Salon is looking at new ways to earn digital currency with the help of its readers.
Many online readers find web advertising to be intrusive and annoying, from multiple videos playing automatically at the same time, to spammy calls to action.
While advertising is crucial to digital media, many users are opting to install ad-blockers to make their online experience a bit quieter. This is causing many sites to lose out on revenue (unless users whitelist particular addresses), but US media group Salon is trying out an innovative solution to the problem.
First reported by the Financial Times, Salon has started a beta test programme centred around cryptocurrency.
An innovative approach
If you visit the site with an ad-blocker turned on, you may see a pop-up instructing you to either disable your ad-blocker or choose a new option: ‘suppress ads’.
Your processing power will then be used for calculations in the Monero mining process, and everything is executed in your browser’s sandbox, with no need for any installations on the user end.
New value for websites
Salon explained its decision to launch the programme: “We realise that specific technological developments now mean that it is not merely the reader’s eyeballs that have value to our site – it’s also your computer’s ability to make calculations, too. Indeed, your computer itself can support our ability to pay our editors and journalists.”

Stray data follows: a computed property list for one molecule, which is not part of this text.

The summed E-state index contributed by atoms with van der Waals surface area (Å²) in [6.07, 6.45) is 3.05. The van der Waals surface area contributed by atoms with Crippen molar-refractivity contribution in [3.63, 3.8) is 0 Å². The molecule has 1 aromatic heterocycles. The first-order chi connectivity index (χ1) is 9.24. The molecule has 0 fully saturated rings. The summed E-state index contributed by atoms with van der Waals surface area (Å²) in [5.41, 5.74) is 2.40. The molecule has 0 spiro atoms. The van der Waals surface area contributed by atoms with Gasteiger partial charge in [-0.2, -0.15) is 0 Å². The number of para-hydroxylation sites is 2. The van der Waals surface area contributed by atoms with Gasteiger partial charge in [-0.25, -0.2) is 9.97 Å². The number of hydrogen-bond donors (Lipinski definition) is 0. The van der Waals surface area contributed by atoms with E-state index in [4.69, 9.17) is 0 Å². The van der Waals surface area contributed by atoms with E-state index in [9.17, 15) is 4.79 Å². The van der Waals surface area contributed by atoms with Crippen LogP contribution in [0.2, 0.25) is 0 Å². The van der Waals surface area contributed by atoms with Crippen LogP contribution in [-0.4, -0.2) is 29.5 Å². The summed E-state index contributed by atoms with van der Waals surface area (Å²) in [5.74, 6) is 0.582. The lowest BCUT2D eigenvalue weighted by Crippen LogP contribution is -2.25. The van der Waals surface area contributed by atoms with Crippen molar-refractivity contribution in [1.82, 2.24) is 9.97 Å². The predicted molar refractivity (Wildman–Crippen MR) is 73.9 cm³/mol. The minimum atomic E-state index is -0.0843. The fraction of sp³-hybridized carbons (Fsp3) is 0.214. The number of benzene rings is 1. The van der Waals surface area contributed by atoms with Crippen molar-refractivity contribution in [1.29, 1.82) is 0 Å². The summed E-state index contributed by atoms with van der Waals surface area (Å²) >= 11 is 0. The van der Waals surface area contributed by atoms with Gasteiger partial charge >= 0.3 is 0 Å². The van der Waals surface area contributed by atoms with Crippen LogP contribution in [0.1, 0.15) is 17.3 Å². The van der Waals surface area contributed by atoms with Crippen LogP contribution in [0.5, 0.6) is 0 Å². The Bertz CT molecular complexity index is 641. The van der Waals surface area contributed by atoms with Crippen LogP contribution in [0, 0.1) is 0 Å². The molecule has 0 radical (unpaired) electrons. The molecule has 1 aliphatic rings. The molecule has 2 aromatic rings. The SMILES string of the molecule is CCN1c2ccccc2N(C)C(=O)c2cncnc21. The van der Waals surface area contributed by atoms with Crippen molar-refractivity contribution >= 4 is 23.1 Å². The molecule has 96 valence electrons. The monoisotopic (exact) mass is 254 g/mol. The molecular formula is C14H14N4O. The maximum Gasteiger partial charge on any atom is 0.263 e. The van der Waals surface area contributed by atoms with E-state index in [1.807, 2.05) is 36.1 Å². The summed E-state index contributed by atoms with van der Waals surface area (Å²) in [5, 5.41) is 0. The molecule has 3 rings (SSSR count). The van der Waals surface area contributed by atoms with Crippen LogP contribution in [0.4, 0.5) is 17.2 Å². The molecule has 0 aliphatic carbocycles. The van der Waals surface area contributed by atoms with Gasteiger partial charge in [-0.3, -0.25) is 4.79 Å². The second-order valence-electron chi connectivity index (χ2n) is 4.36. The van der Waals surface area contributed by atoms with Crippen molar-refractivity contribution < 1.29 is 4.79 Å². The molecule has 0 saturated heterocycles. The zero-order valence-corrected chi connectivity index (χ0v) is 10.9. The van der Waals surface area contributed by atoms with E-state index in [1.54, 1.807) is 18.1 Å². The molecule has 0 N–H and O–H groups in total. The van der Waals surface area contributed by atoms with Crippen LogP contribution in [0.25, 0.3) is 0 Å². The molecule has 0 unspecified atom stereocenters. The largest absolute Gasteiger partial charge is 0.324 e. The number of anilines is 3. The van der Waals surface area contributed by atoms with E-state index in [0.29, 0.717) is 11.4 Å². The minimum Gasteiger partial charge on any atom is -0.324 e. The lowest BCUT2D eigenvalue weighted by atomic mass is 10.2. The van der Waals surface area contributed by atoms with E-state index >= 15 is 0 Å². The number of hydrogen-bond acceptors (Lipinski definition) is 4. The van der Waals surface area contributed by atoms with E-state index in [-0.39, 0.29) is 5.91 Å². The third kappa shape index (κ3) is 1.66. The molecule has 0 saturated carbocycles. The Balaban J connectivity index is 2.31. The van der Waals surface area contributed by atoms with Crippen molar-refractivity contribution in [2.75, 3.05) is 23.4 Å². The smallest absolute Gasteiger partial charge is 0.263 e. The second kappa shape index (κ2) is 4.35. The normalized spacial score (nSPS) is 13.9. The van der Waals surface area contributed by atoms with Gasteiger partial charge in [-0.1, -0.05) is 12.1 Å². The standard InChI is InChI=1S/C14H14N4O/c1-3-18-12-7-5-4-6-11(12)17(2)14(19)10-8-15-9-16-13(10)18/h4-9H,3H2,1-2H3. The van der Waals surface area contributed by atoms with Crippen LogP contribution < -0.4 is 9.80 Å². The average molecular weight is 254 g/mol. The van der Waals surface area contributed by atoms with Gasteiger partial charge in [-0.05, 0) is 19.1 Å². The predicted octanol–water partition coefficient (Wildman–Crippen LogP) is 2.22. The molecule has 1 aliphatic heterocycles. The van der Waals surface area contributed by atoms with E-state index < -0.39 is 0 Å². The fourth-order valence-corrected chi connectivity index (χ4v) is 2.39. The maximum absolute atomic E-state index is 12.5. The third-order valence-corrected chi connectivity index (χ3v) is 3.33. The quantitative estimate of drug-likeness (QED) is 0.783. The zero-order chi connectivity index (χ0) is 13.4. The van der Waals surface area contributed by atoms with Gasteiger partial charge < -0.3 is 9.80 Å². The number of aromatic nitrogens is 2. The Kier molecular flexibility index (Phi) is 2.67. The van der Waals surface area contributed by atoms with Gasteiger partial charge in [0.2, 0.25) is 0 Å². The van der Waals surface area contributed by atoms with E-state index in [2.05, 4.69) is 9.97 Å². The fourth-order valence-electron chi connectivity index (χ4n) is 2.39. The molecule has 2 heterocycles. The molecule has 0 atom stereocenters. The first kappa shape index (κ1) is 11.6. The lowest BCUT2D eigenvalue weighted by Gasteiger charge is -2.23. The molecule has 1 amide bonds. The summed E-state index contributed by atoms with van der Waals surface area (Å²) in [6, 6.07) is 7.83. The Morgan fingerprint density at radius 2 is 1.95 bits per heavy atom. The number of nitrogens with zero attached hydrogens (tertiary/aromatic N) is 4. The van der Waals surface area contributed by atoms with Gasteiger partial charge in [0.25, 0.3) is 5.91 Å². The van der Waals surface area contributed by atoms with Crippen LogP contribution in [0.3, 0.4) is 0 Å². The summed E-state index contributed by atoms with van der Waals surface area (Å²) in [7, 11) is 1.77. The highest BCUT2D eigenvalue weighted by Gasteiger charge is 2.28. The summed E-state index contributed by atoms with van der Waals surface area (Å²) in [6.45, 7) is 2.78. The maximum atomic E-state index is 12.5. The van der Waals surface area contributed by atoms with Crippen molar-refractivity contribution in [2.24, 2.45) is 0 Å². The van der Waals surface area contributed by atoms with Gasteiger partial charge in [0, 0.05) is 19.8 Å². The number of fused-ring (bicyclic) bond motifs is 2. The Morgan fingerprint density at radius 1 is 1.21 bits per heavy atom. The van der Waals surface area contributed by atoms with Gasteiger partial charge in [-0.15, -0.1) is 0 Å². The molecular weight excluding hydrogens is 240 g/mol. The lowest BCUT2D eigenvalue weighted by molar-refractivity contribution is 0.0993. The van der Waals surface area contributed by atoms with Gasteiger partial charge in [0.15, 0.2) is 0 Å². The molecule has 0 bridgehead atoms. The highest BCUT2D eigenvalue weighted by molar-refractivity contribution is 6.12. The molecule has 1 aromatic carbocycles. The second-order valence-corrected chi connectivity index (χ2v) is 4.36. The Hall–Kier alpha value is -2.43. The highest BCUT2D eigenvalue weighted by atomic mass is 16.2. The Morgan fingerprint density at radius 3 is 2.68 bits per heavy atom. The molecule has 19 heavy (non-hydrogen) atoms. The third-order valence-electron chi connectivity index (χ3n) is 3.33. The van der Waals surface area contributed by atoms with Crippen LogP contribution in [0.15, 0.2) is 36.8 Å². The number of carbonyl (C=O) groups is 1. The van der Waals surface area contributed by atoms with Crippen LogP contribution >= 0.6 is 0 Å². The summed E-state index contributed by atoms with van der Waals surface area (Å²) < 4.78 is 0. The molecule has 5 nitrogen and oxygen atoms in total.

Salon CEO Jordan Hoffner told Fortune that the new plan has several users already and the mining option is just one aspect of the company’s monetisation strategies; another of which is a paid tablet and mobile app to come later in 2018.
While Monero will be the first cryptocurrency to be involved in the plan, Hoffner said Salon is planning to build a portfolio of digital coins.
Monero recently made headlines when Coinhive malware schemes hit thousands of websites, including government addresses. Coinhive had been installed on users’ computers without their consent.
Although it may not produce outstanding financial returns for Salon, Hoffner explained that it was about a more long-term plan: “We are earning something when we were earning nothing.
“We just want to right now collect coins and see what happens.”
There is no risk to your machine’s security from participating in the scheme, but you may notice Coinhive taking a toll on your computer’s performance. The effects of this will vary depending on your processor.